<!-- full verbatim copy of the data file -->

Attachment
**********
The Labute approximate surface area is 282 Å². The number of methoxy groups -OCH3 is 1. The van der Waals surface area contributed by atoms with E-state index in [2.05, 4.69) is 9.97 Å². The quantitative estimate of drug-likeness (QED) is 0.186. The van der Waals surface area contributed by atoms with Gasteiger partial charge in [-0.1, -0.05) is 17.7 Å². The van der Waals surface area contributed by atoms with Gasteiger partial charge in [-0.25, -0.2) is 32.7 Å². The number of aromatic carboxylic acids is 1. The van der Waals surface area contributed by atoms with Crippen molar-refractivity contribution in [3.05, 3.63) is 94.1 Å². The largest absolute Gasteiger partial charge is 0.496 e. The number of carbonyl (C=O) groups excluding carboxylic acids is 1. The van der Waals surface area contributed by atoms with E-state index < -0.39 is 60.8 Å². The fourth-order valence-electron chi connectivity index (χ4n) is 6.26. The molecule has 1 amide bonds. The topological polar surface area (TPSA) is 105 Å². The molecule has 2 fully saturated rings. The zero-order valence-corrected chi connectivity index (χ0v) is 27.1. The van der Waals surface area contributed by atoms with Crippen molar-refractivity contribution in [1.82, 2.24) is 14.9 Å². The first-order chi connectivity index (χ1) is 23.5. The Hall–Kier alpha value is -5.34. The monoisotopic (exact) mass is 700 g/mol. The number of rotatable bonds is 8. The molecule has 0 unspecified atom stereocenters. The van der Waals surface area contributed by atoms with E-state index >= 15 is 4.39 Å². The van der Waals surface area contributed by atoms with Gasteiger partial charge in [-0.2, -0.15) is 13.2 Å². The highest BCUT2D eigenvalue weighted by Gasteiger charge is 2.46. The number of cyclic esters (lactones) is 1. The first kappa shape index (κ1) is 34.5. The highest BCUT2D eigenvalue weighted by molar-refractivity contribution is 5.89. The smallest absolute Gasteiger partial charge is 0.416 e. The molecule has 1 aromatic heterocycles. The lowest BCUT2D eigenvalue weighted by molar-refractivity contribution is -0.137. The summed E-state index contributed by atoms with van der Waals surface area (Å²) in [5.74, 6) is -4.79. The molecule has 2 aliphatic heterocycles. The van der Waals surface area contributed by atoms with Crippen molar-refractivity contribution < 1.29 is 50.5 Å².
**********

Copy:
The Labute approximate surface area is 282 Å². The number of methoxy groups -OCH3 is 1. The van der Waals surface area contributed by atoms with E-state index in [2.05, 4.69) is 9.97 Å². The quantitative estimate of drug-likeness (QED) is 0.186. The van der Waals surface area contributed by atoms with Gasteiger partial charge in [-0.1, -0.05) is 17.7 Å². The van der Waals surface area contributed by atoms with Gasteiger partial charge in [-0.25, -0.2) is 32.7 Å². The number of aromatic carboxylic acids is 1. The van der Waals surface area contributed by atoms with Crippen molar-refractivity contribution in [3.05, 3.63) is 94.1 Å². The largest absolute Gasteiger partial charge is 0.496 e. The number of carbonyl (C=O) groups excluding carboxylic acids is 1. The van der Waals surface area contributed by atoms with E-state index < -0.39 is 60.8 Å². The fourth-order valence-electron chi connectivity index (χ4n) is 6.26. The molecule has 1 amide bonds. The topological polar surface area (TPSA) is 105 Å². The molecule has 2 fully saturated rings. The zero-order valence-corrected chi connectivity index (χ0v) is 27.1. The van der Waals surface area contributed by atoms with Crippen molar-refractivity contribution in [1.82, 2.24) is 14.9 Å². The first-order chi connectivity index (χ1) is 23.5. The Hall–Kier alpha value is -5.34. The monoisotopic (exact) mass is 700 g/mol. The number of rotatable bonds is 8. The molecule has 0 unspecified atom stereocenters. The van der Waals surface area contributed by atoms with E-state index >= 15 is 4.39 Å². The van der Waals surface area contributed by atoms with Gasteiger partial charge in [-0.2, -0.15) is 13.2 Å². The highest BCUT2D eigenvalue weighted by Gasteiger charge is 2.46. The number of cyclic esters (lactones) is 1. The first kappa shape index (κ1) is 34.5. The highest BCUT2D eigenvalue weighted by molar-refractivity contribution is 5.89. The smallest absolute Gasteiger partial charge is 0.416 e. The molecule has 1 aromatic heterocycles. The lowest BCUT2D eigenvalue weighted by molar-refractivity contribution is -0.137. The summed E-state index contributed by atoms with van der Waals surface area (Å²) in [5.74, 6) is -4.79. The molecule has 2 aliphatic heterocycles. The van der Waals surface area contributed by atoms with Crippen molar-refractivity contribution < 1.29 is 50.5 Å².